But in all instances, on the quarterback for the relationship, and it gives me the time to develop and expand into their businesses and their needs overall. And that grants me access into their senior level executives whether it’s senior vice president or vice president. And that provides me more opportunity to capitalize on their business.
Great. So in summary, the backbone of First Republic gives us service culture, and as people, the stability and quality of the people are the key. We’ve grown about 20% of your compound for a long time. It’s not our target, it’s just results. But it is very, very helpful in the current environment particularly to overcome the compression on net interest margin.
With that, let me open for questions.
[Inaudible] Can we talk about the loan growth opportunity by geography? It’s clear that the tech sector is driving a fair amount of growth on the west coast. What are the growth drivers in New York and Boston, and then what could be a realistic more mature concentration in those markets overtime?
The driver in the west is technology. But it’s only a part of the story. Kellie, you might be best to respond for the west, if you could.
Sure. Tech is certainly a driver, but there are businesses still coming from large law firms, CPA firms, private equity firms. So, the growth is everyone is buying a home, everyone wants to acquire real estate in the west. And the tech is the driver certainly driving up the prices because there are more people in the market buying.
But it is definitely spread out through all the various business.
One of the things that drives our growth the most is the competitor’s service metrics to the extent that competitor service metrics are stable to declining, we pick up clients. But the actual thing that drives clients to us is the velocity of activity. And the velocity of activity in the mortgage market is really, really strong, both [inaudible] purchase. And when we talk about refinance at 40% of our business in the last quarter was purchased. But actually, the refinanced business is not all refinanced of us. It’s refinanced going on at Wells or BofA or JP Morgan or whatever. And so when we bring the mortgage client over that was refinancing somewhere else, we book it as refinanced. But it’s not just rolling our paper.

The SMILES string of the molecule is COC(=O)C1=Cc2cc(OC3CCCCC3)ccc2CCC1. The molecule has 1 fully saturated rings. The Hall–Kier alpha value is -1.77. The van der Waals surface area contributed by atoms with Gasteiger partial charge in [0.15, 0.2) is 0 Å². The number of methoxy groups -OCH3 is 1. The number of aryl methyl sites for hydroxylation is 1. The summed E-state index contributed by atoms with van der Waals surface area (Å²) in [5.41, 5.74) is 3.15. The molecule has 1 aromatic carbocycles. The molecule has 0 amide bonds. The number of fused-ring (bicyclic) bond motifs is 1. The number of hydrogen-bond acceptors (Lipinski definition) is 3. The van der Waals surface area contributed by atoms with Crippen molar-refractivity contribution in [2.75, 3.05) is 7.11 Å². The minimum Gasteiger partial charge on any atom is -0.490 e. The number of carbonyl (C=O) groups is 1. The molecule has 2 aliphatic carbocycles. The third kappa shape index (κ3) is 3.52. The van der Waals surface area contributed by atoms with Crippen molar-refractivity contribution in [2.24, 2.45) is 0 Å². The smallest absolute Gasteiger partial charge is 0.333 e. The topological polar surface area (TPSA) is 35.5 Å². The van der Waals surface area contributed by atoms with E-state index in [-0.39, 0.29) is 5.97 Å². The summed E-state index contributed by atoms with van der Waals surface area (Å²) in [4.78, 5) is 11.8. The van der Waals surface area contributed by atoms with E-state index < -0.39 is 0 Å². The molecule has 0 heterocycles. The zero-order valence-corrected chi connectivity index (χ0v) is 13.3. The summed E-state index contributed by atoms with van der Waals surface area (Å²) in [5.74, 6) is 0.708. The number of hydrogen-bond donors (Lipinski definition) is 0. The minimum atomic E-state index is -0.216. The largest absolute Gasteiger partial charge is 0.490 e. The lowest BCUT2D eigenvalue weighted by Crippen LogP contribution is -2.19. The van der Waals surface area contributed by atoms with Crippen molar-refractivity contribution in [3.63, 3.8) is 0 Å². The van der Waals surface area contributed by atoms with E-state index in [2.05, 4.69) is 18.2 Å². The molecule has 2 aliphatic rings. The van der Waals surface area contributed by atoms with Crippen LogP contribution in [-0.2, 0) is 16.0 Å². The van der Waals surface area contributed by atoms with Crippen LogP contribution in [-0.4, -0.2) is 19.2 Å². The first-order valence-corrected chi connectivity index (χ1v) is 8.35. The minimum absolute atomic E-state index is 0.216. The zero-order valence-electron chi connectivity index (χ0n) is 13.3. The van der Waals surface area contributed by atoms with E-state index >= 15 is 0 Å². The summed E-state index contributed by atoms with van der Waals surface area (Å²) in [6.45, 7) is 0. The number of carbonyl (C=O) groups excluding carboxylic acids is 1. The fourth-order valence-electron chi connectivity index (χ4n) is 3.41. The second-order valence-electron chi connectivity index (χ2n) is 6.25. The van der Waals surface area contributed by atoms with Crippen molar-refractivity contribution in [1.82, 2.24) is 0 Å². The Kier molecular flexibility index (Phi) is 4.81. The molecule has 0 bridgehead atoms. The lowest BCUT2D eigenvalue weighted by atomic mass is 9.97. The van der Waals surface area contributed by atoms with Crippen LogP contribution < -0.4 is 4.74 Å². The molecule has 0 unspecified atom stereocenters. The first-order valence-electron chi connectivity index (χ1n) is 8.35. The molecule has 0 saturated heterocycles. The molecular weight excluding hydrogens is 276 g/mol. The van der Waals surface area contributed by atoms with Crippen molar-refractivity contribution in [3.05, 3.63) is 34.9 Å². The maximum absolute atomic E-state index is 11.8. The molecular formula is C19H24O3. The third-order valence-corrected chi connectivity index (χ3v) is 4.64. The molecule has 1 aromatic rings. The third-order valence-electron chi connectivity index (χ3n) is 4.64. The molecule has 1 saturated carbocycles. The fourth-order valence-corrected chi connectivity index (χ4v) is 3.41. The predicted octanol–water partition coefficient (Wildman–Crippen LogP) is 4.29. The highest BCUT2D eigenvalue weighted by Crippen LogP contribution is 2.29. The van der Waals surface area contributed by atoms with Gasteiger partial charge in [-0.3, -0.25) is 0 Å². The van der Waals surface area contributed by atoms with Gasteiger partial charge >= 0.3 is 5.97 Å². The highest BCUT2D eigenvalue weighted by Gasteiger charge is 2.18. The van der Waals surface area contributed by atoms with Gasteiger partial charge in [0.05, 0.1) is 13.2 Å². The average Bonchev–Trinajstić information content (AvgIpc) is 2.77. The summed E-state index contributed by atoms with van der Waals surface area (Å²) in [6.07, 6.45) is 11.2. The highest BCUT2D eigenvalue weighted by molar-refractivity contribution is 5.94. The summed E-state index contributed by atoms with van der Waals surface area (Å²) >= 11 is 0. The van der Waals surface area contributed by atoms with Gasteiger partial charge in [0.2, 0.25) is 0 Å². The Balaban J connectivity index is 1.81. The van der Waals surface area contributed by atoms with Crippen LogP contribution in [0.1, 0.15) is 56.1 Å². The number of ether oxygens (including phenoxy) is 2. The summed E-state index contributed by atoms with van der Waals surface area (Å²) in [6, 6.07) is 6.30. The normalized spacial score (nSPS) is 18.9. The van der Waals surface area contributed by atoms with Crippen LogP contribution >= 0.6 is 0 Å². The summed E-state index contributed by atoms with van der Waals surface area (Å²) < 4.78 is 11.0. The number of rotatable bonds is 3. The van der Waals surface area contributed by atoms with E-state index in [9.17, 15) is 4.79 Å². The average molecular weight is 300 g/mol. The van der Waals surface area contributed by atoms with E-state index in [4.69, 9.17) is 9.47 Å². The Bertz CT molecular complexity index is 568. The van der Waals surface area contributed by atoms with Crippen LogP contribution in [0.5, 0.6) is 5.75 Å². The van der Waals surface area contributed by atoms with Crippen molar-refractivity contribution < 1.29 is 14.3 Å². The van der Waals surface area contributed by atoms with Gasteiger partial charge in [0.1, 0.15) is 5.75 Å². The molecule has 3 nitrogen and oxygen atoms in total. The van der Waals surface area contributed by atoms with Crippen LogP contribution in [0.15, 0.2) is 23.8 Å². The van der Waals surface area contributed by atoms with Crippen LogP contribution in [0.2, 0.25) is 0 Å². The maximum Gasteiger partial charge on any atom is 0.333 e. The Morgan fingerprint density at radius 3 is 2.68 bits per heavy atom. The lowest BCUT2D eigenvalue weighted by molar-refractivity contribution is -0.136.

In the East, Paul, what you say is driving the east or Todd?
A lot our growth is just based on presence now. We’ve been in New York for 11 years. The name and reputation has definitely come a long way and we’re getting a lot of referral-base – referral business, side table. 70% of our business is coming from referrals and 30% is walk in traffic and it’s all service oriented, not both the business consumer front. We’re just bringing in one relationship at a time. And Todd, do you want to speak anything more specifically?
Sure. I have seen a lot of growth and a lot more opportunity in the hedge fund world, found the offices and entertainment here in New York.
There is something to think about. The cities we’re in connects with each other along various channels and then entertainment is one of the [inaudible] connects to LA and New York. We have a strong presence in LA. So you have the personalities, not just the ones you might think of, the front personality but in fact, it produces a very, technician. The lawyer is importantly – and the business managers travelling along that route so to speak and carrying our reputation from one city to the other.
Along those lines, the interconnectivity of the markets – are you in all of the market where you currently want to be or are there –
The election has enhanced Palm Beach, as we can tell, which was kind of be one our new locations. But the answer is we’re in the markets we want to be in. I don’t see as a adding a major market for quite a while and I can’t even predict when the Palm Beach addition is mostly a service point for New England. And it turns as recently, so I have to leave San Francisco.
Sam, how do you know I’ve had it. I’m out of here. And the home base seems to be on a the target list.
Jim, two questions. One is – given the quality of mortgage portfolio their tier one comment ratio improved under Basel Three. And then secondly, do you see sort of improving secondary market access for the kind of jumbo loans that you originates their high quality, high balance and what you think – did that improve your ability to manage your balance sheet going forward.
Well Basell, the one thing that is out on the capital front, it’s a negative for us. It’s the question a brother – we do some interest-only and make sure a period [individual] actually about 70%, 80% of our portfolio. It just only for years 10. The loss record that you see includes interest only. We don’t think it’s a bad product at all, quite the contrary. These are very good product but it has to be right.